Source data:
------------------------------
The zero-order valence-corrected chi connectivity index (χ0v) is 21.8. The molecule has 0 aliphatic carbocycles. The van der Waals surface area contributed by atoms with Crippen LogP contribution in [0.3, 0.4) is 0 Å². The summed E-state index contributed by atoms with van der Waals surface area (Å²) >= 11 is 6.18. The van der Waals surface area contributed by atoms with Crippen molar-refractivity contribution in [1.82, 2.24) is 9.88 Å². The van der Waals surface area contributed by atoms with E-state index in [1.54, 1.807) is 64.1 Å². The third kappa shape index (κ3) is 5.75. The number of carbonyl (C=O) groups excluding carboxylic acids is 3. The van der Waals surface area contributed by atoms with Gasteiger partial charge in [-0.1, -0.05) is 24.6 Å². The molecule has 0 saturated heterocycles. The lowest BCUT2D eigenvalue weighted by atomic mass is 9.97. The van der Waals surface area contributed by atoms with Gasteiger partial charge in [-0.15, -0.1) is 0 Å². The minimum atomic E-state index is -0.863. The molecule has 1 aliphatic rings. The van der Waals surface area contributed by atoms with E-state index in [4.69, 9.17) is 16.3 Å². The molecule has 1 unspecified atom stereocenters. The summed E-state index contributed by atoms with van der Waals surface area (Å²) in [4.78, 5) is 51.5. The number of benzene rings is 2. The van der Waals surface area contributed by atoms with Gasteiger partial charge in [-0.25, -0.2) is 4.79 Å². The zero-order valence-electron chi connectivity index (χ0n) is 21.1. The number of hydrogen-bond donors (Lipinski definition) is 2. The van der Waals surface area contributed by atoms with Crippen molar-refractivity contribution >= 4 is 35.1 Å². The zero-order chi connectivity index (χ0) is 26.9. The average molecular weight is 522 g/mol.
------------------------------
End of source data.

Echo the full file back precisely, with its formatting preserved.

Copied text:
The zero-order valence-corrected chi connectivity index (χ0v) is 21.8. The molecule has 0 aliphatic carbocycles. The van der Waals surface area contributed by atoms with Crippen LogP contribution in [0.3, 0.4) is 0 Å². The summed E-state index contributed by atoms with van der Waals surface area (Å²) >= 11 is 6.18. The van der Waals surface area contributed by atoms with Crippen molar-refractivity contribution in [1.82, 2.24) is 9.88 Å². The van der Waals surface area contributed by atoms with E-state index in [1.54, 1.807) is 64.1 Å². The third kappa shape index (κ3) is 5.75. The number of carbonyl (C=O) groups excluding carboxylic acids is 3. The van der Waals surface area contributed by atoms with Gasteiger partial charge in [-0.1, -0.05) is 24.6 Å². The molecule has 0 saturated heterocycles. The lowest BCUT2D eigenvalue weighted by atomic mass is 9.97. The van der Waals surface area contributed by atoms with Gasteiger partial charge in [-0.15, -0.1) is 0 Å². The minimum atomic E-state index is -0.863. The molecule has 1 aliphatic rings. The van der Waals surface area contributed by atoms with E-state index in [4.69, 9.17) is 16.3 Å². The molecule has 1 unspecified atom stereocenters. The summed E-state index contributed by atoms with van der Waals surface area (Å²) in [4.78, 5) is 51.5. The number of benzene rings is 2. The van der Waals surface area contributed by atoms with Gasteiger partial charge in [-0.25, -0.2) is 4.79 Å². The zero-order valence-electron chi connectivity index (χ0n) is 21.1. The number of hydrogen-bond donors (Lipinski definition) is 2. The van der Waals surface area contributed by atoms with Crippen molar-refractivity contribution >= 4 is 35.1 Å². The zero-order chi connectivity index (χ0) is 26.9. The average molecular weight is 522 g/mol.